Corbin Dunn
Redwood Monkey

My First Treehouse (pt1) 1992

Treehouses

I’m converting some of my old website into proper blog entries.  Below is some text that I wrote back in 1992 when I was 14 years old and made my first website. All phrases and spelling is original; I really did think the term was “boon-dogs” and not “boondocks”.  It’s funny how you hear things as a kid.

I learned a lot from building my first treehouse. It was fun to have my own place to escape to. If you look closely, you can see my NES in one of the small pictures.

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This first picture is what you see from the side of the road. If you look carefully, you can see the stainedglass windows in the door. Also, the walkway bridge from the ground out to the trees is apparent.

And now (while the ton of pictures below are loading) here is the story of the treehouse for you to read:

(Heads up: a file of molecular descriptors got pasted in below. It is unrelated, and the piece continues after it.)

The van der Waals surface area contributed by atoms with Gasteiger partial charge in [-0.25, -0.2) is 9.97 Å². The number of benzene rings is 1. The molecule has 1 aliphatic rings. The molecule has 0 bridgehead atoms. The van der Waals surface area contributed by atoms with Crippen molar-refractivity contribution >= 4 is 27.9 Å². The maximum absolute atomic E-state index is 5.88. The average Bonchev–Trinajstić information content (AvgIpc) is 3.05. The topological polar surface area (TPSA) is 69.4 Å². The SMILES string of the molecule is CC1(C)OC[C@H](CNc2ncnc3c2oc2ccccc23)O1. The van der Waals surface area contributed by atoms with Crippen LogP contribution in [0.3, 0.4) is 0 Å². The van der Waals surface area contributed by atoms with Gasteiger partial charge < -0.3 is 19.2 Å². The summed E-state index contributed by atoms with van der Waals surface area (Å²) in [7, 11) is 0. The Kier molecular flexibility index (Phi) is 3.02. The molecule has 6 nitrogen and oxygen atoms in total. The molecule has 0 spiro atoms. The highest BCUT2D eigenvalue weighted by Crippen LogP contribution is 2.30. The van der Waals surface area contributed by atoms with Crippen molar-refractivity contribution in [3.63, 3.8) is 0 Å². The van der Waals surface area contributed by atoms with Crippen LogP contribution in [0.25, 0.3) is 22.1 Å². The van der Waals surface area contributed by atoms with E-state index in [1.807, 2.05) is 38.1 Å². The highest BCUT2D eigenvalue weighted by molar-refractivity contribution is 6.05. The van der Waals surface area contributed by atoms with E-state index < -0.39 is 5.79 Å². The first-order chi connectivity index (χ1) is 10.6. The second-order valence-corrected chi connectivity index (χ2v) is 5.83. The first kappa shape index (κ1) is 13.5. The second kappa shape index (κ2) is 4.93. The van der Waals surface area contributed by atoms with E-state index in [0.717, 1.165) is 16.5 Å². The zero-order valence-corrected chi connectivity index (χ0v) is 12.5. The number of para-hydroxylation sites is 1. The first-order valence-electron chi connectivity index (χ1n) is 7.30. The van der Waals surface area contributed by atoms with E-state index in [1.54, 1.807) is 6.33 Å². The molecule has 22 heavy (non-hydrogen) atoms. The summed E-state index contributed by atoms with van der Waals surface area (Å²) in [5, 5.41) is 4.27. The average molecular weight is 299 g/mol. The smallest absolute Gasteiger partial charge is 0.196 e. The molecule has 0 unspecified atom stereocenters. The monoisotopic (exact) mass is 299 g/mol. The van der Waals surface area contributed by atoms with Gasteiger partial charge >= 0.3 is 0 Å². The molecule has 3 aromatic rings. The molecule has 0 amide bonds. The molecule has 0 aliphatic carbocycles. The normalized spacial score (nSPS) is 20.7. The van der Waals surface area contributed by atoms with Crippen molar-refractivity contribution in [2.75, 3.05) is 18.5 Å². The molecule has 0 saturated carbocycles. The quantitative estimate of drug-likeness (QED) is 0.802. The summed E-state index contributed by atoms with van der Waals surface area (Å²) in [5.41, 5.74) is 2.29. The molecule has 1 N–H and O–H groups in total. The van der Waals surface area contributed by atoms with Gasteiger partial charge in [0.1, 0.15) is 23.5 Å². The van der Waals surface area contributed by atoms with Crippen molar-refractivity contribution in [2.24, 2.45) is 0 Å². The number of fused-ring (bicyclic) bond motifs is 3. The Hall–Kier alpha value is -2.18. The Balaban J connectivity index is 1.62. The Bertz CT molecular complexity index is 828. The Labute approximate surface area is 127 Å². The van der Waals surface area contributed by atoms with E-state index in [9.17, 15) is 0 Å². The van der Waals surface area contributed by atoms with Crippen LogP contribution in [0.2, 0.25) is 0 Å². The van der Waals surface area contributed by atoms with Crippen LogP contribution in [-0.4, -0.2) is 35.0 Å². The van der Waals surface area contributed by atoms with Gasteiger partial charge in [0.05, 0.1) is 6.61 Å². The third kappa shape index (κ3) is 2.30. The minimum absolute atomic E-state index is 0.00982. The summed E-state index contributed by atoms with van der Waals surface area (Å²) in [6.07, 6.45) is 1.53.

Once upon a time there was this tree. It wasn’t just any tree. In fact, it was several redwoods. Four or five, to be exact. They lie on a hill in sunny Corralitos. The boon-dogs of Santa Cruz in California. Any ways, about ten years ago my dad made a little platform in some trees for me to play on when I was a kid. Four score (actually not four score, but four years I just wanted to say that) ago me and my friend Chris Howland decided to start making a treehouse at his house. The tree that we were building it on sucked, and the property that it was on wasn’t ours so I figured why don’t we do it at my house since it is already started. We worked on it with a little help from my dad and eventually we had the floor finished. The walls were then added and the roof was then stuck on top. (more pictures will come soon of the actual construction) We got an old door which had old plain glass windows in it. We took the glass out and replaced it with cool looking stained glass from Chris’s house. Chris’s dad got us some carpet for free (pink, but it still looks cool.) I had an old futon which eventually got replaced by a bed because it rained inside the treehouse for a while this had caused some mushrooms and grass to grow on the floor, but they are all gone now. The well for my parent’s house isn’t too far from the treehouse so I ran a thick extension cord from it over to the treehouse allowing me to have electricity. It also has running water (which I did all myself, thank you.) and a cool sink that we bought at a garage sale for 15 bucks.